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Twitch signs deal with US music trade body

Twitch signs deal with US music trade body

Streaming service Twitch has signed an agreement with US trade body, the National Music Publishers’ Association (NMPA).

That's according to The Washington Post – and reported by Kotaku – which says that the Amazon-owned platform emailed streamers to say explain the deal, claiming that this will result in a "more flexible and forgiving to creators who inadvertently or incidentally use music in their streams than the existing process required under the DMCA and similar global laws."

What this means is that creators on Twitch will be given a warning if they use copyrighted music before their content is removed outright. While broadly similar to the existing Digital Millennium Copyright Act (DMCA) system this appears to be slightly more flexible in recognition of the fact that not all copyright violation is deliberate.

"Both NMPA and Twitch are creator-focused and our respective communities will greatly benefit from this agreement, which respects the rights of songwriters and paves the way for future relationships between our publisher members, songwriters and the service," NMPA president and CEO David Israelite said.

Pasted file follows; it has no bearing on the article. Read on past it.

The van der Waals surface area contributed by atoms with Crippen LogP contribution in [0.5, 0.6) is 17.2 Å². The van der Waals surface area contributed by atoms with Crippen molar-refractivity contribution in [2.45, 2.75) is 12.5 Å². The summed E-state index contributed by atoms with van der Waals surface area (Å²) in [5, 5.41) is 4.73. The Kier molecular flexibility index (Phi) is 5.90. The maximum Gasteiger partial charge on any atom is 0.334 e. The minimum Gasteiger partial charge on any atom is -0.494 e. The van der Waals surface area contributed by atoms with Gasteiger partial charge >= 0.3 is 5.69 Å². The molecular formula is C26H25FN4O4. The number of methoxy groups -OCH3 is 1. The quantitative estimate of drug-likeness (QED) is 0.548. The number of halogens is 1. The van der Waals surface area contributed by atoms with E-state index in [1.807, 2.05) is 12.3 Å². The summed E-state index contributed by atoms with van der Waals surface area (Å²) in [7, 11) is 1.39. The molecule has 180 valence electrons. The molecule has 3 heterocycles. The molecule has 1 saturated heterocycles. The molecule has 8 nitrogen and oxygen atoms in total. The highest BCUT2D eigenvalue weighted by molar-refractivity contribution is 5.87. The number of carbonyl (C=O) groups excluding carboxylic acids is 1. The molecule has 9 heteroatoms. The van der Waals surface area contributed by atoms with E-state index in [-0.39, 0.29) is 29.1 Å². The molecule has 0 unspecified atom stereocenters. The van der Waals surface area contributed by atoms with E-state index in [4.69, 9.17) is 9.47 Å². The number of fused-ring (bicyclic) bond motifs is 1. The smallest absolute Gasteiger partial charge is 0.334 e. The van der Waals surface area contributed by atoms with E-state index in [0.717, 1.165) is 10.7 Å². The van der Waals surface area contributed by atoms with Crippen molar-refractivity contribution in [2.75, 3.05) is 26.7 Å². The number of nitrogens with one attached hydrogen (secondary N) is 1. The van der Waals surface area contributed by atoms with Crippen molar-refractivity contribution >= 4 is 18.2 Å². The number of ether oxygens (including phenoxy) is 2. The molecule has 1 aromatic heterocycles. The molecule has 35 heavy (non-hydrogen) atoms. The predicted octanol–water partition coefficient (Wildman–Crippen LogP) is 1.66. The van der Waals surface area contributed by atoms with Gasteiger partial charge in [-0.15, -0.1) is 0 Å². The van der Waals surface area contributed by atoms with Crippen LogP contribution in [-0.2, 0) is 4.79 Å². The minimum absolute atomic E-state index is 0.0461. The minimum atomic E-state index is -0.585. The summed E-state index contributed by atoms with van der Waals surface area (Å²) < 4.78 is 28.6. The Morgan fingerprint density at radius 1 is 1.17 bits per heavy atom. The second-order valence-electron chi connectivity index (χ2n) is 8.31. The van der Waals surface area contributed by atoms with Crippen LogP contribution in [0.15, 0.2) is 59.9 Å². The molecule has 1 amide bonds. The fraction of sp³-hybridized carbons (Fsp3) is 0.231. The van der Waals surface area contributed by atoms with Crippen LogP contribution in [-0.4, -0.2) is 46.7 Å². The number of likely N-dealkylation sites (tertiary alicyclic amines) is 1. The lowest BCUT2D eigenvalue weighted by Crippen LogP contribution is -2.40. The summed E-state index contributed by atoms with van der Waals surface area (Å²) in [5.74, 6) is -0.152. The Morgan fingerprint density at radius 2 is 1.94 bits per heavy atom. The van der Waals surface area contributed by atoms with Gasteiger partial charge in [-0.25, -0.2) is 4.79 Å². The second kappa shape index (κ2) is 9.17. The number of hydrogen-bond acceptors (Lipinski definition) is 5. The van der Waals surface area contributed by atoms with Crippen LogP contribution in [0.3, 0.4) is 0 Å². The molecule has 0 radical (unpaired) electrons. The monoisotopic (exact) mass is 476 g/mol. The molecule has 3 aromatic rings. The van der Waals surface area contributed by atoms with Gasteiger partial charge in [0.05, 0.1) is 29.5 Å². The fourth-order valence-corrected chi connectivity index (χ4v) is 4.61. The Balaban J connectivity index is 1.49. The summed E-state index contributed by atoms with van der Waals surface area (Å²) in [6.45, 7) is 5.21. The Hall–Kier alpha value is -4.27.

"Through our discussions, Twitch has shown a commitment to valuing musicians and to creating new ways to connect them with fans in this burgeoning and exciting space."

The NMPA has also taken Roblox to task, claiming that the platform has violated music copyright, something that the company has refuted.

One month after this, Roblox signed a deal with Sony Music.


PCGamesInsider Contributing Editor

Alex Calvin is a freelance journalist who writes about the business of games. He started out at UK trade paper MCV in 2013 and left as deputy editor over three years later. In June 2017, he joined Steel Media as the editor for new site PCGamesInsider.biz. In October 2019 he left this full-time position at the company but still contributes to the site on a daily basis. He has also written for GamesIndustry.biz, VGC, Games London, The Observer/Guardian and Esquire UK.

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